3 years after Parkland, lawmakers mixed on Florida’s gun laws

17 people were killed in the Valentine’s Day 2018 school shooting

TALLAHASSEE, Fla. – Sunday will mark three years since the Parkland High School mass shooting that left 17 students and staff dead.

Survivors and family members of those killed joined with lawmakers to highlight their efforts to push for tighter gun control in the 2021 legislative session Monday, but early indications suggest the Legislature is more likely to do just the opposite.

Manuel Oliver’s son, Joaquin, was one of the 17 killed in the Valentine’s Day mass shooting at Marjory Stoneman Douglas High School. Oliver, who says her son was also her best friend, is still waiting for lawmakers to take action.

“We didn’t do it after Orlando. We didn’t do it after Vegas. We didn’t do it after Parkland,” Oliver said.

Rep. Carlos Guillermo Smith began his legislative push to ban assault-style weapons five years ago, when 49 people were murdered in the mass shooting at Pulse Night Club in Orlando.

Smith said the goal is to “make sure that military-grade weapons don’t fall into the hands of civilians.”

But in the five years since it was filed, the bill has never received a single hearing. And it’s unlikely things will change this year.

Instead, legislators appear more likely to relax some gun laws. For instance, State Sen. Dennis Baxley is co-sponsoring a bill that would allow Floridians to carry concealed firearms into places of worship such as churches, synagogues and mosques.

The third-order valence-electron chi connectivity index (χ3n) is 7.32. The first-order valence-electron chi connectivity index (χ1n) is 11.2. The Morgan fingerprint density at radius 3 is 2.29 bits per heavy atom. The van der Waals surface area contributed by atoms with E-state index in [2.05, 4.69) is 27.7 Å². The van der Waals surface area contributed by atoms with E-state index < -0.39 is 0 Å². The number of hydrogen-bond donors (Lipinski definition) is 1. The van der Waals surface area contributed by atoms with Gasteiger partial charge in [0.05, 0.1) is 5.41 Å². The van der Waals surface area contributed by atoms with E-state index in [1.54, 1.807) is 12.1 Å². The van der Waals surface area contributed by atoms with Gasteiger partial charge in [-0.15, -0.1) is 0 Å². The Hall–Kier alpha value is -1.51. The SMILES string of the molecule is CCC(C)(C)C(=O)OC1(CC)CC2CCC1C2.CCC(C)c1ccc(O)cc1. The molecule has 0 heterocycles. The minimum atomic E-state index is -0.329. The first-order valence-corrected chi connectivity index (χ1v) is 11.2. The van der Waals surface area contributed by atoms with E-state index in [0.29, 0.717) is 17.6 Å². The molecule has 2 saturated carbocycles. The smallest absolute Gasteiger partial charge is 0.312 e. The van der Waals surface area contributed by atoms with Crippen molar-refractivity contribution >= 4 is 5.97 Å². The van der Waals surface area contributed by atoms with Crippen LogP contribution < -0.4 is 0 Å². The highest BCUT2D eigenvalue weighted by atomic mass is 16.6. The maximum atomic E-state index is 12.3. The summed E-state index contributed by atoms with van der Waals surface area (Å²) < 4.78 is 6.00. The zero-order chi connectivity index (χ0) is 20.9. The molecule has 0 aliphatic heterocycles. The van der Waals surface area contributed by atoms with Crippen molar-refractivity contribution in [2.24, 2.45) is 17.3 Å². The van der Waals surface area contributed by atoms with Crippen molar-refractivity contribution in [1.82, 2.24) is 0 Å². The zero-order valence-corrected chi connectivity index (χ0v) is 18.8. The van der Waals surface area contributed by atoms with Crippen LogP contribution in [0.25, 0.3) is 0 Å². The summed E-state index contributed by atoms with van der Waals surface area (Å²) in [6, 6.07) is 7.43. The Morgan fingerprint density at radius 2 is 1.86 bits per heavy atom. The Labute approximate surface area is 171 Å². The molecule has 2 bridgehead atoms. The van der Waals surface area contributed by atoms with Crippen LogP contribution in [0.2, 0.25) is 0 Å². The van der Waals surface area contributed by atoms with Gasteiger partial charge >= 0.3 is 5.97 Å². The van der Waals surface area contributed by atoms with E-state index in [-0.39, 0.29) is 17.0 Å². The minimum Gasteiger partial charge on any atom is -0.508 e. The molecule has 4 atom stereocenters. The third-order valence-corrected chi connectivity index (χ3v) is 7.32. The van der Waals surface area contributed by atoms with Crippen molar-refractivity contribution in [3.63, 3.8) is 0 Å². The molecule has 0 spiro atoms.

“It’s foundational that you could protect yourself and your family and others from harm,” Baxley said.

The measure backed by Baxley has already made it past one committee, but Smith isn’t giving up hope for change.

“We shouldn’t wait for another act of violence for there to be action taken,” Smith said.

A citizen initiative that would have put the question of banning assault weapons before voters was struck down by the State Supreme Court last year because the court called it misleading. Organizers have yet to file a clearer alternative amendment.

After the Parkland shooting, the Legislature increased the age to purchase firearms from 18 to 21.

The same legislation also allowed trained school staff to possess firearms on school grounds. The next year, classroom teachers were added to the list of those who could be armed on campus.